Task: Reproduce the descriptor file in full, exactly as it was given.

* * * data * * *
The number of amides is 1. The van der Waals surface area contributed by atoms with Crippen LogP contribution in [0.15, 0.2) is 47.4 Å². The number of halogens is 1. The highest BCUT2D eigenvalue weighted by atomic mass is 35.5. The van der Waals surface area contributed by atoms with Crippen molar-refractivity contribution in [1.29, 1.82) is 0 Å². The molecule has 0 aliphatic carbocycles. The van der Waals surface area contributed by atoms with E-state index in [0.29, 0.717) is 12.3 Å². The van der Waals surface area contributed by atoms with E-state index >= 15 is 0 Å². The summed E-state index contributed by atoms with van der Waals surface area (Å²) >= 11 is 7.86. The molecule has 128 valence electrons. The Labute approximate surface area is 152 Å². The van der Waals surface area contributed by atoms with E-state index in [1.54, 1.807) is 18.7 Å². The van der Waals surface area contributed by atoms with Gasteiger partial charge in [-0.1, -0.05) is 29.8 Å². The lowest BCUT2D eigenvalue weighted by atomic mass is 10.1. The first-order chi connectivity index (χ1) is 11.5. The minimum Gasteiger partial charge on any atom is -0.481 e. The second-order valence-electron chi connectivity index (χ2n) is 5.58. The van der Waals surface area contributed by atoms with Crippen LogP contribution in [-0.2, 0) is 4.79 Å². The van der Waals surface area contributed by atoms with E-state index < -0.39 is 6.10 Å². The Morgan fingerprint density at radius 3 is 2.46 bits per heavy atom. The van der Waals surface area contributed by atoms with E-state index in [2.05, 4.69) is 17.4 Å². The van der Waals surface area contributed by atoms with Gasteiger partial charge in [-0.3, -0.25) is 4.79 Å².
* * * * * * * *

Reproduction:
The number of amides is 1. The van der Waals surface area contributed by atoms with Crippen LogP contribution in [0.15, 0.2) is 47.4 Å². The number of halogens is 1. The highest BCUT2D eigenvalue weighted by atomic mass is 35.5. The van der Waals surface area contributed by atoms with Crippen molar-refractivity contribution in [1.29, 1.82) is 0 Å². The molecule has 0 aliphatic carbocycles. The van der Waals surface area contributed by atoms with E-state index in [0.29, 0.717) is 12.3 Å². The van der Waals surface area contributed by atoms with E-state index >= 15 is 0 Å². The summed E-state index contributed by atoms with van der Waals surface area (Å²) >= 11 is 7.86. The molecule has 128 valence electrons. The Labute approximate surface area is 152 Å². The van der Waals surface area contributed by atoms with E-state index in [1.54, 1.807) is 18.7 Å². The van der Waals surface area contributed by atoms with Gasteiger partial charge in [-0.1, -0.05) is 29.8 Å². The lowest BCUT2D eigenvalue weighted by atomic mass is 10.1. The first-order chi connectivity index (χ1) is 11.5. The minimum Gasteiger partial charge on any atom is -0.481 e. The second-order valence-electron chi connectivity index (χ2n) is 5.58. The van der Waals surface area contributed by atoms with Crippen LogP contribution in [-0.2, 0) is 4.79 Å². The van der Waals surface area contributed by atoms with E-state index < -0.39 is 6.10 Å². The Morgan fingerprint density at radius 3 is 2.46 bits per heavy atom. The van der Waals surface area contributed by atoms with E-state index in [2.05, 4.69) is 17.4 Å². The van der Waals surface area contributed by atoms with Gasteiger partial charge in [-0.3, -0.25) is 4.79 Å².